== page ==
Synthesis and characterisation of titanium and titanium nitride-functionalised MCM 41 materials

Singh, Udayshankar G.; Williams, Ruth T.; Hallam, Keith R. and Allen, Geoffrey C. (2005). Synthesis and characterisation of titanium and titanium nitride-functionalised MCM 41 materials. Solid State Sciences, 7(9) pp. 1104–1112.



Titanium oxide-functionalised MCM 41 materials (Ti-MCM 41) were synthesised by two different methods, namely sol-gel synthesis and post-synthetic grafting, and then TiN-functionalised MCM 41 materials (TiN-MCM 41) were prepared via ammonolysis. X-ray photoelectron spectroscopy (XPS), powder X-ray diffraction (p-XRD), CHN microanalysis and infrared (IR) spectroscopy were used for the characterisation of the materials. The changes in the surface properties of the functionalised materials were studied using nitrogen (77 K) and carbon dioxide (198 K) sorption.
The p-XRD pattern confirmed that the hexagonal periodicity of the parent MCM 41 materials was maintained upon functionalisation, provided the ammonolysis temperature did not exceed 873 K. Samples ammonolysed at a temperature of 973 K showed a collapse of the hexagonal structure. CHN microanalysis data confirmed the presence of nitrogen in the ammonolysed samples, whereas, the presence of adsorbed NH4+ and NH/NH2 species were confirmed by IR spectroscopy. The formation of TiN species was confirmed by XPS analysis.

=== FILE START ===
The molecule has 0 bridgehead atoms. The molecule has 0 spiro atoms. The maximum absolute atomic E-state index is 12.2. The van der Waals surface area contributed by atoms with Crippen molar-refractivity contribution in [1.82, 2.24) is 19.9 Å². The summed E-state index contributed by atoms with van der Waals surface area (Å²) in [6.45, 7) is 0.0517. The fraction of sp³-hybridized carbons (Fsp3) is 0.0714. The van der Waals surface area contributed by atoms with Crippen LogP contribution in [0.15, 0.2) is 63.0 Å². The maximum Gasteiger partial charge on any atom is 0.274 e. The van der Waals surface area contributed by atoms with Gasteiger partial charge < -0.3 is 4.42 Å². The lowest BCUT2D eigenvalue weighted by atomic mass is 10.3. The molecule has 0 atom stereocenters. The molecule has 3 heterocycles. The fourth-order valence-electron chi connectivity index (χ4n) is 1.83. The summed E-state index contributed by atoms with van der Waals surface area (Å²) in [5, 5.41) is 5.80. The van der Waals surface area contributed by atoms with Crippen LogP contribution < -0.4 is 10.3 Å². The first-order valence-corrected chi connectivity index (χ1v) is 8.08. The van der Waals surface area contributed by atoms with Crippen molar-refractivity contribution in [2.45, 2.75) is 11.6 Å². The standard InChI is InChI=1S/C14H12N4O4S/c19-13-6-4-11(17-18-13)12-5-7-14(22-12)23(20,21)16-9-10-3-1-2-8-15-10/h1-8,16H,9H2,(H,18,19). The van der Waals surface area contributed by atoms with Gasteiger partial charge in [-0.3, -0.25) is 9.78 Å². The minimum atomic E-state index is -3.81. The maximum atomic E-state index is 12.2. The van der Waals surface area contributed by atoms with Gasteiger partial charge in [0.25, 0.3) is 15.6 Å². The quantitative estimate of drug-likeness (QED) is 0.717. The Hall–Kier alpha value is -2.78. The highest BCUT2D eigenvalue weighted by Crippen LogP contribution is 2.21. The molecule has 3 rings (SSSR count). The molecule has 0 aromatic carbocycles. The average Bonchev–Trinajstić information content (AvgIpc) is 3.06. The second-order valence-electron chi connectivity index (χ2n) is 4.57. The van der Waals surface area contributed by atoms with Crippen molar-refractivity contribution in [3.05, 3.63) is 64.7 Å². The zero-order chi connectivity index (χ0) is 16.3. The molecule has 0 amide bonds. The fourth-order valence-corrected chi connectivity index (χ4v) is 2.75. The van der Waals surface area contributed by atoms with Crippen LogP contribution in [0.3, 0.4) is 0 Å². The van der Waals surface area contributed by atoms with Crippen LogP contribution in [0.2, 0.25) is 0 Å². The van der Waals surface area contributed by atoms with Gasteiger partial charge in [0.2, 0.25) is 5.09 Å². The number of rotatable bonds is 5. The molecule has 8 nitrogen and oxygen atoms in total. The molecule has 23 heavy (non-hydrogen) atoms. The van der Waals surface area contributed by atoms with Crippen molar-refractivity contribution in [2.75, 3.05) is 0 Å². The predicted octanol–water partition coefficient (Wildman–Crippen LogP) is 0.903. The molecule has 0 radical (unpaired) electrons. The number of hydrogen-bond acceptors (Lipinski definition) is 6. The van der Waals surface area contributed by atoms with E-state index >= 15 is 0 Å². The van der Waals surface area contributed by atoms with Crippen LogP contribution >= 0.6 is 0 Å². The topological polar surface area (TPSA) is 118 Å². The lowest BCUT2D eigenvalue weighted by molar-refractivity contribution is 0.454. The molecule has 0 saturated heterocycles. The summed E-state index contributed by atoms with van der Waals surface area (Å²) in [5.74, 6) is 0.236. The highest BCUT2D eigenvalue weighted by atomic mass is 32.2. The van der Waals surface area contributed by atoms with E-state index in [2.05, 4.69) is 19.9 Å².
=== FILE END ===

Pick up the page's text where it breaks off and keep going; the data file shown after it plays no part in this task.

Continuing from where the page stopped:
The mesoporosity of the Ti-MCM 41 and TiN-MCM 41 samples was confirmed by the Type IV isotherms observed for nitrogen sorption (77 K). Ammonolysis was found to reduce the surface area and pore volume of the materials and this was more marked in the post-synthetically grafted sample. A significant decrease in the surface area (330 m2 g-1) and pore volume (0.24 cm3 g-1), and a slight increase in the average pore diameter (23 to 26 Å) suggests sintering of titanium during ammonolysis in the post-synthetically grafted TiN-MCM 41 material. The smaller values of the CO2 monolayer capacity compared with the nitrogen confirms that the sorption of CO2 is localised i.e. on the polar surface sites of the ammonolysed samples. The lower CO2 monolayer capacity for the ammonolysed samples compared with the un-ammonolysed (parent) material suggests a decrease in the surface polarity, due to the formation of TiN.

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